As the days begin to heat up, our pets may begin to suffer. Since our furry friends can’t speak, it’s easy for us to forget about or neglect their needs on hot days. Here are some tips for making sure your pets stay cool and healthy this summer.
The importance of easy access to fresh water at all times is crucial, especially during the summer. If your animals are indoor/outdoor, make sure there is water outside as well as inside.
To keep the water cool, you can put ice cubes in it or, to help keep the supply fresh and cool, freeze a plastic container of water (such as a margarine container) and unmold the ice block into your pet’s water bowl. It will slowly melt, providing a supply of fresh, cool water. Animals can lick the ice, too, and cool their tongues (the tongue is the primary way a dog cools itself).
Shade is vital for keeping pets cool outdoors. If there is no breeze, fans also help keep animals cool while they are in the shade. If you have dogs and cats that are exclusively outdoors, make sure to provide shady areas besides just a doghouse or one tree. Remember, at noon one tree doesn’t provide much shade.
In or Out?
If you have pets that are indoor and outdoor, try to restrict outside time (especially exercise time, like brisk walks) to early morning and evening, when the sun is not strong or is even below the horizon.
Signs of Heatstroke
Heatstroke is a dangerous condition that your pets can develop after long hours (or even minutes) in the heat. In dogs, heatstroke is signified by excessive panting, agitated behavior, rapid heartbeat, fever, and lethargy. Cats are a bit different – panting for more than a moment or two is cause for concern in felines, as are rapid pulse, agitation (like pacing), and fever. Ironically, cats may stop drinking or drink very little when experiencing heatstroke.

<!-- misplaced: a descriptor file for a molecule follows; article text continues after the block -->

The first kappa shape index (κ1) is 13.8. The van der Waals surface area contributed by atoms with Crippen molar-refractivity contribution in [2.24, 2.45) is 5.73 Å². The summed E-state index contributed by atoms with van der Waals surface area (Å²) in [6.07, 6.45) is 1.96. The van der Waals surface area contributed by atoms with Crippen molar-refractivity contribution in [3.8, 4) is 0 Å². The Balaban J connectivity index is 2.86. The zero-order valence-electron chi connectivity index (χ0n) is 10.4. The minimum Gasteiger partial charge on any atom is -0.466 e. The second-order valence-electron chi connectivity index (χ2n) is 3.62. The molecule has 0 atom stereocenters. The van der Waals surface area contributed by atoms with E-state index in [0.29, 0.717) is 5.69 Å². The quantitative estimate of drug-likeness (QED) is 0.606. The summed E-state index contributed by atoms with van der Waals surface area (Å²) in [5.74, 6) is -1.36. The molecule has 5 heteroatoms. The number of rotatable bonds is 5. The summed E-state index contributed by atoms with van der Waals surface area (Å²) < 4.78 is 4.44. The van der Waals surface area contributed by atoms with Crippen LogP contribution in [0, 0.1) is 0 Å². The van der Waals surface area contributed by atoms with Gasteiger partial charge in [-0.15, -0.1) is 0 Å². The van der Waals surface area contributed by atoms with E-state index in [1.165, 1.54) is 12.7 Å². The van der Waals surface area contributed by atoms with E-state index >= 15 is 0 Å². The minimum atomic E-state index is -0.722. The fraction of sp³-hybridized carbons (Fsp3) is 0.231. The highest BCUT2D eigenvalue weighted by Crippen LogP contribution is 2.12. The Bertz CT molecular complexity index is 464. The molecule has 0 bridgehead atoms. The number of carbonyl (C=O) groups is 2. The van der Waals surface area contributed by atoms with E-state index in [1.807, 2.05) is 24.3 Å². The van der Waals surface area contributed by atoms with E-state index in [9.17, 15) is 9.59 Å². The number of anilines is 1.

If you suspect heatstroke, get your dog out of the sun right away and into air conditioning if possible. Bathe your dog in cool water or cooled peppermint tea and wrap him in cool, wet towels. Cats should also be removed from the sun and heat, and placed in the shade in front of a fan or in an air conditioned room or vehicle. Try to get cold water into your cat by dropping ice water into the edge of the mouth.
No discussion of summer pet safety is complete without a warning about leaving pets in hot cars. Even if “it’s not that hot” or “it’s just for a minute,” do not ever leave your pet in a car on a sunny day. Even with windows partly down (most pet owners can’t leave the windows all the way down because their pet would escape), the heat in a car can kill your pet in a matter of minutes.